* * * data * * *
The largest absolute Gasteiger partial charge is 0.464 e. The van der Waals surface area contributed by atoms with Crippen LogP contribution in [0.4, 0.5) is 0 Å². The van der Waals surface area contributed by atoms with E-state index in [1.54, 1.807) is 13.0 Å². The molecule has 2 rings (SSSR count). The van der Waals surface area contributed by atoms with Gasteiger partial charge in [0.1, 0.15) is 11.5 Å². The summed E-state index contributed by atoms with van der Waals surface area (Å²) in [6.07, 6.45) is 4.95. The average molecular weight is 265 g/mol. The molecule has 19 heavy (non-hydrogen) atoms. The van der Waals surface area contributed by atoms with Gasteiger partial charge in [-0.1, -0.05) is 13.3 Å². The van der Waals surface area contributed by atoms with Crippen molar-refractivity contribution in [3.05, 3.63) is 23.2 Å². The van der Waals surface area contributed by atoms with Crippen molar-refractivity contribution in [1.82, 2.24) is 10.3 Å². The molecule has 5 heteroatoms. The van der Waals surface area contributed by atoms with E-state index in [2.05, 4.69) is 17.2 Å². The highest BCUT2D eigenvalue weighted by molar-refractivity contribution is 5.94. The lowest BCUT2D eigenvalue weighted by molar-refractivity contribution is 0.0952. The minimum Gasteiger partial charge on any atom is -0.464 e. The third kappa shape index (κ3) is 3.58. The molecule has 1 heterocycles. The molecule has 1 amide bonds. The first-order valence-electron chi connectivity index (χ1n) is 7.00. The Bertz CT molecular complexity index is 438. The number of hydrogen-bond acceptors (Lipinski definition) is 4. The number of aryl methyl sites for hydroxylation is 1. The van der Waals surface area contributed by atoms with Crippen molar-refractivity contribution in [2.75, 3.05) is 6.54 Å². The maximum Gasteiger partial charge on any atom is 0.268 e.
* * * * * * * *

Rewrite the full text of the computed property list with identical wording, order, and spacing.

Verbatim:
The largest absolute Gasteiger partial charge is 0.464 e. The van der Waals surface area contributed by atoms with Crippen LogP contribution in [0.4, 0.5) is 0 Å². The van der Waals surface area contributed by atoms with E-state index in [1.54, 1.807) is 13.0 Å². The molecule has 2 rings (SSSR count). The van der Waals surface area contributed by atoms with Gasteiger partial charge in [0.1, 0.15) is 11.5 Å². The summed E-state index contributed by atoms with van der Waals surface area (Å²) in [6.07, 6.45) is 4.95. The average molecular weight is 265 g/mol. The molecule has 19 heavy (non-hydrogen) atoms. The van der Waals surface area contributed by atoms with Gasteiger partial charge in [-0.1, -0.05) is 13.3 Å². The van der Waals surface area contributed by atoms with Crippen molar-refractivity contribution in [3.05, 3.63) is 23.2 Å². The van der Waals surface area contributed by atoms with Crippen molar-refractivity contribution in [1.82, 2.24) is 10.3 Å². The molecule has 5 heteroatoms. The van der Waals surface area contributed by atoms with E-state index in [2.05, 4.69) is 17.2 Å². The highest BCUT2D eigenvalue weighted by molar-refractivity contribution is 5.94. The lowest BCUT2D eigenvalue weighted by molar-refractivity contribution is 0.0952. The minimum Gasteiger partial charge on any atom is -0.464 e. The third kappa shape index (κ3) is 3.58. The molecule has 1 heterocycles. The molecule has 1 amide bonds. The first-order valence-electron chi connectivity index (χ1n) is 7.00. The Bertz CT molecular complexity index is 438. The number of hydrogen-bond acceptors (Lipinski definition) is 4. The number of aryl methyl sites for hydroxylation is 1. The van der Waals surface area contributed by atoms with Crippen molar-refractivity contribution in [2.75, 3.05) is 6.54 Å². The maximum Gasteiger partial charge on any atom is 0.268 e.